I don't know what it is. It just got to me.

Then a young woman came and asked about the Batman assembly gathered on the tablecloth under the tree in my front yard. She told me her daughter loves Batman, and her birthday was coming up, and the young mother was practically buzzing with excitement over the find. She asked the price, and after a moment of hesitation, I sold it cheap...cave, toy factory, heroes, villains, the whole lot...because ultimately I liked the idea that there's a little girl who loves Batman. I can relate to that.

And, honestly, she'll probably get a lot more satisfaction playing with it than I'd get cursing it.

Saturday, May 11, 2013

This is where I change topics.

So this is where the posts start to shift from my obsessive yammering on about education to an obsessive yammering on about THE MOVE. (I considered referring to this integral time in my life as THE CHANGE, but since that's also an old-fashioned euphemism for menopause, which I'm not undergoing currently, I felt I should stick with the more specific description.) I'm referring to the move from a small town in rural North Carolina to New Orleans. From being a single mother for seven years to being a married lady.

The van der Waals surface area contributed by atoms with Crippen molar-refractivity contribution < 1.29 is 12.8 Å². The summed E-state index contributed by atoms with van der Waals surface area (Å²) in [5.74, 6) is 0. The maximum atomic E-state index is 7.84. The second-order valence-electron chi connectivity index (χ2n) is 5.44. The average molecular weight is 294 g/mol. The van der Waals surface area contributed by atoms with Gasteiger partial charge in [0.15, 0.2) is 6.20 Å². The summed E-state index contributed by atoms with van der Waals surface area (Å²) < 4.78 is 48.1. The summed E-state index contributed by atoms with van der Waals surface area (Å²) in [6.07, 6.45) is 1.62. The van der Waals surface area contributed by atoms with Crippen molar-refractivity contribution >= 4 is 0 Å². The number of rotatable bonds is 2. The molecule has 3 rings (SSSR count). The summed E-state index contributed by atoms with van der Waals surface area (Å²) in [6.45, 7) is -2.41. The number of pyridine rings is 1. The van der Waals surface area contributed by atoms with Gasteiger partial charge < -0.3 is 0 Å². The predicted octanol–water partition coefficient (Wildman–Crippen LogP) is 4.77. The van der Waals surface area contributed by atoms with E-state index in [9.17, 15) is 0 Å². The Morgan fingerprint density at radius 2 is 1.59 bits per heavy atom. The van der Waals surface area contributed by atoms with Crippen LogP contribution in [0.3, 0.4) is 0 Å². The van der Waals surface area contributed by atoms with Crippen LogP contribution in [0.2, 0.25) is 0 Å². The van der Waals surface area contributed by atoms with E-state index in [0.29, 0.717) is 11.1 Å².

The move is only a month away. The months from Thanksgiving to Spring Break - those were the months between visits with Jack - seemed to drag by. But the months from Spring Break until June 15th are flying - Back-to-the-Future-burning-tire-marks-in-the-road-flying. They're going so fast that I hardly have time to be nervous. So fast that I really don't even have time to think about it anymore. I'm on auto-pilot...

Except for a few moments every now and then. Like watching a BBC detective drama at night in the quiet of the house after I've locked the child and the cats away, when it occurred to me that all the things that have become familiar to little house, my little routines...are about to change drastically. (But then someone else was murdered in Badger's Drift, so my musings were cut short. Thank you, BBC.)

But wow. I mean. Big change, right? So much change that I don't even think my brain can process it.

So I'm going to shift right now into using-composition-to-attempt-to-process-change-mode.